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“It will be tough. Next to impossible”

 
South Sudan is suffering from a humanitarian crisis following the outbreak of civil war. Ellen Margrethe Løj will soon lead the UN's peackeeping mission in the country where 1.5 million have been made refugees and five million are dependent on international aid

Hopes were high when South Sudan gained independence following a referendum in 2011. Conflict over territory and oil reserves sparked a war with Sudan soon after, however, and in 2013 a civil war erupted following a political power struggle. Inter-ethnic clashes have created over 1,500,000 reugees of which around 400,000 have sought shelter in neighbouring Kenya, Sudan and Uganda.

Immediately following South Sudan’s indepence, the UN Security Council established a peacekeeping mission, UNMISS, whose goal was to consolidate peace and help the country develop.

But the civil war has laid waste to the nascent country’s political system, making state building an impossibility. In May the UN responded to the worsening situation and altered UNMISS’s mandate to include the protection of civilians, monitoring human rights and supporting the delivery of humanitarian assistance.

Veteran Danish diplomat Ellen Margrethe Løj is now leading the mission, following her appintment in July. Løj has served as the Danish ambassador to the UN, Israel  and the Czech Republic and led the UN mission in Liberia between 2008 and 2011.

“Liberia was very different,” Løj says over the phone from northern Jutland where she is holidaying with her family. “The fighting was over and a peace agreement was in place. But we had to respond to the impact of the 200,000 refugees that had fled to the country following fighting in neighbouring Ivory Coast, bringing with them weapons.”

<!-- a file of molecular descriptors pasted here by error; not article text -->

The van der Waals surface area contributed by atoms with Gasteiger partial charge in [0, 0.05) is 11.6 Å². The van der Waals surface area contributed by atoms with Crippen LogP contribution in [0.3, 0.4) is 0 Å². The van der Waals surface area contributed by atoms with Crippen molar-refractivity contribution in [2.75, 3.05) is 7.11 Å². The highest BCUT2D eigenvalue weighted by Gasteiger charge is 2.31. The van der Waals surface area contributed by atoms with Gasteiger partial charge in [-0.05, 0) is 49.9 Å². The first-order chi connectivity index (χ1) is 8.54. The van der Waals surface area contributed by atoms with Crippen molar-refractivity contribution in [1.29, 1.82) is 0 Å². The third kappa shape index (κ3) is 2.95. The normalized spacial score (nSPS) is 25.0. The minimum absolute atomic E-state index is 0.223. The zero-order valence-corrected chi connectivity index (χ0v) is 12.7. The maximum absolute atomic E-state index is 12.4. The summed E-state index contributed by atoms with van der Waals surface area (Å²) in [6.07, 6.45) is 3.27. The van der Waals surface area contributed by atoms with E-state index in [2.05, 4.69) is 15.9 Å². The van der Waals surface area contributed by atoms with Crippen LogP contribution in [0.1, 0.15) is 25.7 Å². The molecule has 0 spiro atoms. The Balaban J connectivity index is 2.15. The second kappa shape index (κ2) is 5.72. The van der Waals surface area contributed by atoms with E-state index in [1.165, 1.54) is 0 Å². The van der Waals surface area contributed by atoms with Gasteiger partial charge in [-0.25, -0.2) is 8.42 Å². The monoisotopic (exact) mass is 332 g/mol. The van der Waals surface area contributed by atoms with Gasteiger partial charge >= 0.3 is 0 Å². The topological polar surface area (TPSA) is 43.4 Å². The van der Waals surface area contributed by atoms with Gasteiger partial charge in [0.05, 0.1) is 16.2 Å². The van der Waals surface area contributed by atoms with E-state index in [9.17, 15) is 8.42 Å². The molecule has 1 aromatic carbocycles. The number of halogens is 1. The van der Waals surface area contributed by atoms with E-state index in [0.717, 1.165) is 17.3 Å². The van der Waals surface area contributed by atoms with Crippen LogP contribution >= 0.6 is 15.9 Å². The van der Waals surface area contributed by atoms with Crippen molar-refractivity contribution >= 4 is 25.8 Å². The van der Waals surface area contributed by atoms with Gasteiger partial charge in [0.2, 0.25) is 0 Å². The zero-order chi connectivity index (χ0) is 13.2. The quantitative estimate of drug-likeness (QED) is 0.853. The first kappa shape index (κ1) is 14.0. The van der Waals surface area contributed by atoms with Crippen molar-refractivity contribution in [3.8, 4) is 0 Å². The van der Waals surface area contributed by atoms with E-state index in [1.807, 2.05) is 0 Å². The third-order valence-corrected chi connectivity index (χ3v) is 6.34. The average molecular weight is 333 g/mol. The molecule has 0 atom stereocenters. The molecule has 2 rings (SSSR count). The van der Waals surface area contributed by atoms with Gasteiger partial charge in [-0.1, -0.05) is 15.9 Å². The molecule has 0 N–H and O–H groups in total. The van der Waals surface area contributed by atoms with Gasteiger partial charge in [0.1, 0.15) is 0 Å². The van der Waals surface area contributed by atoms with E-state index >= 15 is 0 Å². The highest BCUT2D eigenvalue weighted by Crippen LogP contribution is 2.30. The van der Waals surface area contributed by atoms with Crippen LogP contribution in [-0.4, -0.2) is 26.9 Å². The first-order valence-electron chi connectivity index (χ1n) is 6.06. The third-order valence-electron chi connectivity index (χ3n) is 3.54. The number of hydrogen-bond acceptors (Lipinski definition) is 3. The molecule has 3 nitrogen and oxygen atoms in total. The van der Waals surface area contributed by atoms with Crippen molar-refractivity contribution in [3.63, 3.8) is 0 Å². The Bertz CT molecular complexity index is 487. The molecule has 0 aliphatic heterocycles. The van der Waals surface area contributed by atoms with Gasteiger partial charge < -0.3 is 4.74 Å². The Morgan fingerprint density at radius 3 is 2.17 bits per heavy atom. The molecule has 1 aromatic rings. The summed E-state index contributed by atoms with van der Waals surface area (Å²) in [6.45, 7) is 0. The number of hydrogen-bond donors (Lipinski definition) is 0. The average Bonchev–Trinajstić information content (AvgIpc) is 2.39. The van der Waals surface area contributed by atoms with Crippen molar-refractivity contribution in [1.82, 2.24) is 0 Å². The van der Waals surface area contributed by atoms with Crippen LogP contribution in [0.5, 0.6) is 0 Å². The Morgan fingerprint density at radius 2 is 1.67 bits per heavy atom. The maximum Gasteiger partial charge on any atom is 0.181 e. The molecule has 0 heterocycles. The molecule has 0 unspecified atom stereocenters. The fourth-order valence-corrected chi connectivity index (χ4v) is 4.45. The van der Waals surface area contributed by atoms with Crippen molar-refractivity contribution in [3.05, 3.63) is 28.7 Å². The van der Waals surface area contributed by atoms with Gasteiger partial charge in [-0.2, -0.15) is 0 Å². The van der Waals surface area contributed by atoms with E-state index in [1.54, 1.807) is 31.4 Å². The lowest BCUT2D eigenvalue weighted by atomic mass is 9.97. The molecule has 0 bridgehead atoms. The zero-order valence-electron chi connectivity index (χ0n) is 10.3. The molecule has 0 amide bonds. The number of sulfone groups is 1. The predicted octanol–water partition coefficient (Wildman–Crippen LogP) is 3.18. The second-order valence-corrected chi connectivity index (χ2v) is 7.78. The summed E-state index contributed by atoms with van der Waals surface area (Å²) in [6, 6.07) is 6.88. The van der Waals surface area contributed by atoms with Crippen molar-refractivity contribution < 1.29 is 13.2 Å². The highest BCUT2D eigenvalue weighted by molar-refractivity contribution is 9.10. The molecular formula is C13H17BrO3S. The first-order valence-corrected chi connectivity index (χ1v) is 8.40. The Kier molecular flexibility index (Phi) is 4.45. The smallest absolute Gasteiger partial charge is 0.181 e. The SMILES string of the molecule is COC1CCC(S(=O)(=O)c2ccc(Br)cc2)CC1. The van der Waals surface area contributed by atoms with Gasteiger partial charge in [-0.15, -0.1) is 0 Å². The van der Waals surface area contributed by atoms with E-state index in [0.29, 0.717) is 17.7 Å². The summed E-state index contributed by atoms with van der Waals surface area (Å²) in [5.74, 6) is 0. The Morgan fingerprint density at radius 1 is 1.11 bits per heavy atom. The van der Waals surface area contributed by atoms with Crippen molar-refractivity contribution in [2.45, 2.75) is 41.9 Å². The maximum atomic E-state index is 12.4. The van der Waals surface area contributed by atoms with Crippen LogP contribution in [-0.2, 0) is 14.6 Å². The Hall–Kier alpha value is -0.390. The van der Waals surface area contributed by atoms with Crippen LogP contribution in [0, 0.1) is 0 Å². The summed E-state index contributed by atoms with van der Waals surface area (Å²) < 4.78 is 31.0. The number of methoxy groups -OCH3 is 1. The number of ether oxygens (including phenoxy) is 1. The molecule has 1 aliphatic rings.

She added that the 2011 elections in Liberia were also particularly challenging.

“If the mission has a mandate to promote nation and state building then you become closely involved with the government, but you have to remain impartial when it comes to the different political parties. It’s a difficult balancing act,” Løj says.

UNMISS is composed of around 12,500 military personell and 1,300 civilian police and technical specialists. Their job is to help maintain peace and provide relief to the five million people who are dependent on international aid.

“South Sudan is experiencing a dire humanitarian situation. Millions of people risk starvation and there are thousands of internally displaced people,” says Løj, adding that she isn’t an expert on the country’s political situation – yet.

“I will have to learn about it when I arrive. For peace-keeping missions to succeed we need to make sure we have our own house in order first. Peace-keeping missions have military, civilian and police components, and they all need to pull together.”

Despite her experience, Løj is realistic about UNMISS’s chances of securing peace in the region.

“The mission in South Sudan is very complex and difficult. When people congratulate me on the new position I tell them not to. It will be tough. Next to impossible. The best I can do is try.” M

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By Peter Stanners

Co-founder and Editor-in-chief. Occasional photographer.

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